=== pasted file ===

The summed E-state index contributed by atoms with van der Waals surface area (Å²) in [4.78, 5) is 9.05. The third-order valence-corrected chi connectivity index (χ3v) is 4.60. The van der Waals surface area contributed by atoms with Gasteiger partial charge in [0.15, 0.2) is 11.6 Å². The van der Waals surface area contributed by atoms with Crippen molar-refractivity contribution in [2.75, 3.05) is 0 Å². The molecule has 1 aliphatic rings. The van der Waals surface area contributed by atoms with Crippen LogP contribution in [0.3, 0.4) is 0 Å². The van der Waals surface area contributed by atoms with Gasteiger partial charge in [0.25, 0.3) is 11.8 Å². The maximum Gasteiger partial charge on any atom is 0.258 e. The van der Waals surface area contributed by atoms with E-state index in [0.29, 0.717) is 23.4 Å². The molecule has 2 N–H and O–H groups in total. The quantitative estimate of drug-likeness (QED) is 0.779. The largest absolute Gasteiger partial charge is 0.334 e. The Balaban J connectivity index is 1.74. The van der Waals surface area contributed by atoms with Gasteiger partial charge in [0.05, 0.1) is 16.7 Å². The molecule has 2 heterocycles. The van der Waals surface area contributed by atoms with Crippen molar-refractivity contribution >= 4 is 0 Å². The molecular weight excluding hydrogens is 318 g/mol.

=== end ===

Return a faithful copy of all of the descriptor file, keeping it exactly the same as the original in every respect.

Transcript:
The summed E-state index contributed by atoms with van der Waals surface area (Å²) in [4.78, 5) is 9.05. The third-order valence-corrected chi connectivity index (χ3v) is 4.60. The van der Waals surface area contributed by atoms with Gasteiger partial charge in [0.15, 0.2) is 11.6 Å². The van der Waals surface area contributed by atoms with Crippen molar-refractivity contribution in [2.75, 3.05) is 0 Å². The molecule has 1 aliphatic rings. The van der Waals surface area contributed by atoms with Crippen LogP contribution in [0.3, 0.4) is 0 Å². The van der Waals surface area contributed by atoms with Gasteiger partial charge in [0.25, 0.3) is 11.8 Å². The maximum Gasteiger partial charge on any atom is 0.258 e. The van der Waals surface area contributed by atoms with E-state index in [0.29, 0.717) is 23.4 Å². The molecule has 2 N–H and O–H groups in total. The quantitative estimate of drug-likeness (QED) is 0.779. The largest absolute Gasteiger partial charge is 0.334 e. The Balaban J connectivity index is 1.74. The van der Waals surface area contributed by atoms with Gasteiger partial charge in [0.05, 0.1) is 16.7 Å². The molecule has 2 heterocycles. The van der Waals surface area contributed by atoms with Crippen molar-refractivity contribution >= 4 is 0 Å². The molecular weight excluding hydrogens is 318 g/mol.